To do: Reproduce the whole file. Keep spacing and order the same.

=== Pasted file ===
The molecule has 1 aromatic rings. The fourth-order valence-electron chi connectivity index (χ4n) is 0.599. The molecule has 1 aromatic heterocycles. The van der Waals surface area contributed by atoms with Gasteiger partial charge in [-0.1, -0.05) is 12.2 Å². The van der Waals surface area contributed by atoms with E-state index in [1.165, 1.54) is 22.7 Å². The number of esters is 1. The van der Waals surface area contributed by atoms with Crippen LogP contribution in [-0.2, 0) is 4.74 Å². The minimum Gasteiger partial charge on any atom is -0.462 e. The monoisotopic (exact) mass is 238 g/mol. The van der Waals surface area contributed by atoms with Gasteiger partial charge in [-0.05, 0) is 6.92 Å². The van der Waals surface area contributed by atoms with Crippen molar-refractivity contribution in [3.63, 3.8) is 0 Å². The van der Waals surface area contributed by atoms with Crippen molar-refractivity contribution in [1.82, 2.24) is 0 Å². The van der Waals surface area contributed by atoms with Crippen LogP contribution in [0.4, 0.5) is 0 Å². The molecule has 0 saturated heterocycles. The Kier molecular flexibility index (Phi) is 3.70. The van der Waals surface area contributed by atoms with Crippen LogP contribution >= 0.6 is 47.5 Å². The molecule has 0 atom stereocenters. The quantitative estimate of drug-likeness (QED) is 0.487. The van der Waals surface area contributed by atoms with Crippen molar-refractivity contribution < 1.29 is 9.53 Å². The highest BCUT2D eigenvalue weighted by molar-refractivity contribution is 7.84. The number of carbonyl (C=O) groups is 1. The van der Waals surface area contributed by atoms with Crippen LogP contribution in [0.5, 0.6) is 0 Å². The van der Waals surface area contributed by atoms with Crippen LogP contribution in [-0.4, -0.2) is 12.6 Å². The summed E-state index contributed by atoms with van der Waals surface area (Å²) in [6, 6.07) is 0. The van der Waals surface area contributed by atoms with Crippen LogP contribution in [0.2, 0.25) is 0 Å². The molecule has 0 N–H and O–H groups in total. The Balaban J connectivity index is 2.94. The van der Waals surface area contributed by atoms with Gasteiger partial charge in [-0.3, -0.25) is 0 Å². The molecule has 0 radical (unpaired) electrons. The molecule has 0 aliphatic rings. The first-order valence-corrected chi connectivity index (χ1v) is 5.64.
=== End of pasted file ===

The molecule has 1 aromatic rings. The fourth-order valence-electron chi connectivity index (χ4n) is 0.599. The molecule has 1 aromatic heterocycles. The van der Waals surface area contributed by atoms with Gasteiger partial charge in [-0.1, -0.05) is 12.2 Å². The van der Waals surface area contributed by atoms with E-state index in [1.165, 1.54) is 22.7 Å². The number of esters is 1. The van der Waals surface area contributed by atoms with Crippen LogP contribution in [-0.2, 0) is 4.74 Å². The minimum Gasteiger partial charge on any atom is -0.462 e. The monoisotopic (exact) mass is 238 g/mol. The van der Waals surface area contributed by atoms with Gasteiger partial charge in [-0.05, 0) is 6.92 Å². The van der Waals surface area contributed by atoms with Crippen molar-refractivity contribution in [3.63, 3.8) is 0 Å². The van der Waals surface area contributed by atoms with Crippen molar-refractivity contribution in [1.82, 2.24) is 0 Å². The van der Waals surface area contributed by atoms with Crippen LogP contribution in [0.4, 0.5) is 0 Å². The molecule has 0 saturated heterocycles. The Kier molecular flexibility index (Phi) is 3.70. The van der Waals surface area contributed by atoms with Crippen LogP contribution >= 0.6 is 47.5 Å². The molecule has 0 atom stereocenters. The quantitative estimate of drug-likeness (QED) is 0.487. The van der Waals surface area contributed by atoms with Crippen molar-refractivity contribution < 1.29 is 9.53 Å². The highest BCUT2D eigenvalue weighted by molar-refractivity contribution is 7.84. The number of carbonyl (C=O) groups is 1. The van der Waals surface area contributed by atoms with Crippen LogP contribution in [0.5, 0.6) is 0 Å². The van der Waals surface area contributed by atoms with Crippen LogP contribution in [-0.4, -0.2) is 12.6 Å². The summed E-state index contributed by atoms with van der Waals surface area (Å²) in [6, 6.07) is 0. The van der Waals surface area contributed by atoms with Crippen LogP contribution in [0.2, 0.25) is 0 Å². The molecule has 0 N–H and O–H groups in total. The Balaban J connectivity index is 2.94. The van der Waals surface area contributed by atoms with Gasteiger partial charge in [-0.3, -0.25) is 0 Å². The molecule has 0 radical (unpaired) electrons. The molecule has 0 aliphatic rings. The first-order valence-corrected chi connectivity index (χ1v) is 5.64.